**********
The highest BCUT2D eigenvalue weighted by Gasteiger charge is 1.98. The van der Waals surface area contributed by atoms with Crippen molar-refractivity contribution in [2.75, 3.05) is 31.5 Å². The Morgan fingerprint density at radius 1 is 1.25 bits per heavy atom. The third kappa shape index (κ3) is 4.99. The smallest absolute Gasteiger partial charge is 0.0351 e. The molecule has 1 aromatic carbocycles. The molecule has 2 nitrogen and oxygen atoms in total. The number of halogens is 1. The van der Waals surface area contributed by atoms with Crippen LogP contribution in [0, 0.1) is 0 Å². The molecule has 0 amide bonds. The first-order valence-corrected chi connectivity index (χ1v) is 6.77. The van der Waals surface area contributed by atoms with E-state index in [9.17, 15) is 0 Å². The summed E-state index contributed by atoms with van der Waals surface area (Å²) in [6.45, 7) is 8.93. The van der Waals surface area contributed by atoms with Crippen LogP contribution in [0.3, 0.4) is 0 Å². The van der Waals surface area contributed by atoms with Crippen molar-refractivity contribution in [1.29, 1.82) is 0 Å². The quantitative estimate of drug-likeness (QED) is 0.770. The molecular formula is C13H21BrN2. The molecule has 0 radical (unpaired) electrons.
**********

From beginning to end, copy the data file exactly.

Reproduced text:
The highest BCUT2D eigenvalue weighted by Gasteiger charge is 1.98. The van der Waals surface area contributed by atoms with Crippen molar-refractivity contribution in [2.75, 3.05) is 31.5 Å². The Morgan fingerprint density at radius 1 is 1.25 bits per heavy atom. The third kappa shape index (κ3) is 4.99. The smallest absolute Gasteiger partial charge is 0.0351 e. The molecule has 1 aromatic carbocycles. The molecule has 2 nitrogen and oxygen atoms in total. The number of halogens is 1. The van der Waals surface area contributed by atoms with Crippen LogP contribution in [0, 0.1) is 0 Å². The molecule has 0 amide bonds. The first-order valence-corrected chi connectivity index (χ1v) is 6.77. The van der Waals surface area contributed by atoms with E-state index in [9.17, 15) is 0 Å². The summed E-state index contributed by atoms with van der Waals surface area (Å²) in [6.45, 7) is 8.93. The van der Waals surface area contributed by atoms with Crippen LogP contribution in [0.3, 0.4) is 0 Å². The van der Waals surface area contributed by atoms with Crippen molar-refractivity contribution in [1.29, 1.82) is 0 Å². The quantitative estimate of drug-likeness (QED) is 0.770. The molecular formula is C13H21BrN2. The molecule has 0 radical (unpaired) electrons.